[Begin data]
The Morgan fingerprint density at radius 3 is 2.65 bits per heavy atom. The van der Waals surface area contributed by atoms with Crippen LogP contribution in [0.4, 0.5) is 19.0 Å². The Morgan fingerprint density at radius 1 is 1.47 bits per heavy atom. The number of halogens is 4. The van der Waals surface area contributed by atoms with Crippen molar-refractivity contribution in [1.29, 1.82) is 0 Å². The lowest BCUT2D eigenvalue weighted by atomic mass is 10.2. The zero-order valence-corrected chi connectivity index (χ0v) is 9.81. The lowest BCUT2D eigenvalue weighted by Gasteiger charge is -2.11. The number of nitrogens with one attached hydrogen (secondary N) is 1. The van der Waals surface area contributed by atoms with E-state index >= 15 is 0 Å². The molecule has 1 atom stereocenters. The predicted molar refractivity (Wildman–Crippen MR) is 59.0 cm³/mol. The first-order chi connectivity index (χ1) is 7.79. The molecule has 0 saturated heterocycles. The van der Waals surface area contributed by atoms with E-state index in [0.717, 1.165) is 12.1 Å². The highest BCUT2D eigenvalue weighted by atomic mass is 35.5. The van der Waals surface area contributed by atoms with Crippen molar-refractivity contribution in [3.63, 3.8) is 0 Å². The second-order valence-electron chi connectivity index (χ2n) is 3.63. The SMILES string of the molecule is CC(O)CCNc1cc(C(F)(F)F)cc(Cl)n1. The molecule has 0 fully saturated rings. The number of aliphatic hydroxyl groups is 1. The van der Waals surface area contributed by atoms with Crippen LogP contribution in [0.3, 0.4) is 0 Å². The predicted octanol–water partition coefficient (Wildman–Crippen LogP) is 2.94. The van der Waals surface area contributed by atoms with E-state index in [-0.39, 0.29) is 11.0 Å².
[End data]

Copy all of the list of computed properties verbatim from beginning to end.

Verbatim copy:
The Morgan fingerprint density at radius 3 is 2.65 bits per heavy atom. The van der Waals surface area contributed by atoms with Crippen LogP contribution in [0.4, 0.5) is 19.0 Å². The Morgan fingerprint density at radius 1 is 1.47 bits per heavy atom. The number of halogens is 4. The van der Waals surface area contributed by atoms with Crippen molar-refractivity contribution in [1.29, 1.82) is 0 Å². The lowest BCUT2D eigenvalue weighted by atomic mass is 10.2. The zero-order valence-corrected chi connectivity index (χ0v) is 9.81. The lowest BCUT2D eigenvalue weighted by Gasteiger charge is -2.11. The number of nitrogens with one attached hydrogen (secondary N) is 1. The van der Waals surface area contributed by atoms with E-state index >= 15 is 0 Å². The molecule has 1 atom stereocenters. The predicted molar refractivity (Wildman–Crippen MR) is 59.0 cm³/mol. The first-order chi connectivity index (χ1) is 7.79. The molecule has 0 saturated heterocycles. The van der Waals surface area contributed by atoms with E-state index in [0.717, 1.165) is 12.1 Å². The highest BCUT2D eigenvalue weighted by atomic mass is 35.5. The van der Waals surface area contributed by atoms with Crippen molar-refractivity contribution in [3.63, 3.8) is 0 Å². The second-order valence-electron chi connectivity index (χ2n) is 3.63. The SMILES string of the molecule is CC(O)CCNc1cc(C(F)(F)F)cc(Cl)n1. The molecule has 0 fully saturated rings. The number of aliphatic hydroxyl groups is 1. The van der Waals surface area contributed by atoms with Crippen LogP contribution in [0.3, 0.4) is 0 Å². The predicted octanol–water partition coefficient (Wildman–Crippen LogP) is 2.94. The van der Waals surface area contributed by atoms with E-state index in [-0.39, 0.29) is 11.0 Å².